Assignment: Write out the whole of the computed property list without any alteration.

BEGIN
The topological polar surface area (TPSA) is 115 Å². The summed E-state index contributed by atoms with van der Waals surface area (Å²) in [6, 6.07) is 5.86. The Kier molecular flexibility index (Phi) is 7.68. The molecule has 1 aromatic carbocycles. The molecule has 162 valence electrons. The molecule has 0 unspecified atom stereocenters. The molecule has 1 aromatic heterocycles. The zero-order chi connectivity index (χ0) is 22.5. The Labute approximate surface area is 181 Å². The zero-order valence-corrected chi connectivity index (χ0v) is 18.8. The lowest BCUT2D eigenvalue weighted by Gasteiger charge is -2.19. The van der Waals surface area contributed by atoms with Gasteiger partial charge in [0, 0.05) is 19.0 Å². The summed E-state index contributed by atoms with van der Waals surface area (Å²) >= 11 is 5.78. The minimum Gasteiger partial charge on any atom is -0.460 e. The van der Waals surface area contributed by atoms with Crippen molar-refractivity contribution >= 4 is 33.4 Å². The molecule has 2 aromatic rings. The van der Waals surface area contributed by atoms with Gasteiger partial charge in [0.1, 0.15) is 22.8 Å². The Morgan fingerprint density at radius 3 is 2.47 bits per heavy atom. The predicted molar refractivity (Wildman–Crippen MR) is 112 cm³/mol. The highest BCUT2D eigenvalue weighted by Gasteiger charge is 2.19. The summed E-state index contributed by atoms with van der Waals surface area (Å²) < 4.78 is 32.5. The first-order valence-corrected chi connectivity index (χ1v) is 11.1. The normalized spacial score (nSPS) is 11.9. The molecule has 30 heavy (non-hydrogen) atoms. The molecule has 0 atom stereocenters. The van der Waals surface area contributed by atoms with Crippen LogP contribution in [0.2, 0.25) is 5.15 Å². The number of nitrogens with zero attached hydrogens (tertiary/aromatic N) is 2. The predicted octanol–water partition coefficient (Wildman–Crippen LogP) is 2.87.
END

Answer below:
The topological polar surface area (TPSA) is 115 Å². The summed E-state index contributed by atoms with van der Waals surface area (Å²) in [6, 6.07) is 5.86. The Kier molecular flexibility index (Phi) is 7.68. The molecule has 1 aromatic carbocycles. The molecule has 162 valence electrons. The molecule has 0 unspecified atom stereocenters. The molecule has 1 aromatic heterocycles. The zero-order chi connectivity index (χ0) is 22.5. The Labute approximate surface area is 181 Å². The zero-order valence-corrected chi connectivity index (χ0v) is 18.8. The lowest BCUT2D eigenvalue weighted by Gasteiger charge is -2.19. The van der Waals surface area contributed by atoms with Gasteiger partial charge in [0, 0.05) is 19.0 Å². The summed E-state index contributed by atoms with van der Waals surface area (Å²) >= 11 is 5.78. The minimum Gasteiger partial charge on any atom is -0.460 e. The van der Waals surface area contributed by atoms with Crippen molar-refractivity contribution >= 4 is 33.4 Å². The molecule has 2 aromatic rings. The van der Waals surface area contributed by atoms with Gasteiger partial charge in [0.1, 0.15) is 22.8 Å². The Morgan fingerprint density at radius 3 is 2.47 bits per heavy atom. The predicted molar refractivity (Wildman–Crippen MR) is 112 cm³/mol. The highest BCUT2D eigenvalue weighted by Gasteiger charge is 2.19. The summed E-state index contributed by atoms with van der Waals surface area (Å²) < 4.78 is 32.5. The first-order valence-corrected chi connectivity index (χ1v) is 11.1. The normalized spacial score (nSPS) is 11.9. The molecule has 30 heavy (non-hydrogen) atoms. The molecule has 0 atom stereocenters. The van der Waals surface area contributed by atoms with Crippen LogP contribution in [0.2, 0.25) is 5.15 Å². The number of nitrogens with zero attached hydrogens (tertiary/aromatic N) is 2. The predicted octanol–water partition coefficient (Wildman–Crippen LogP) is 2.87.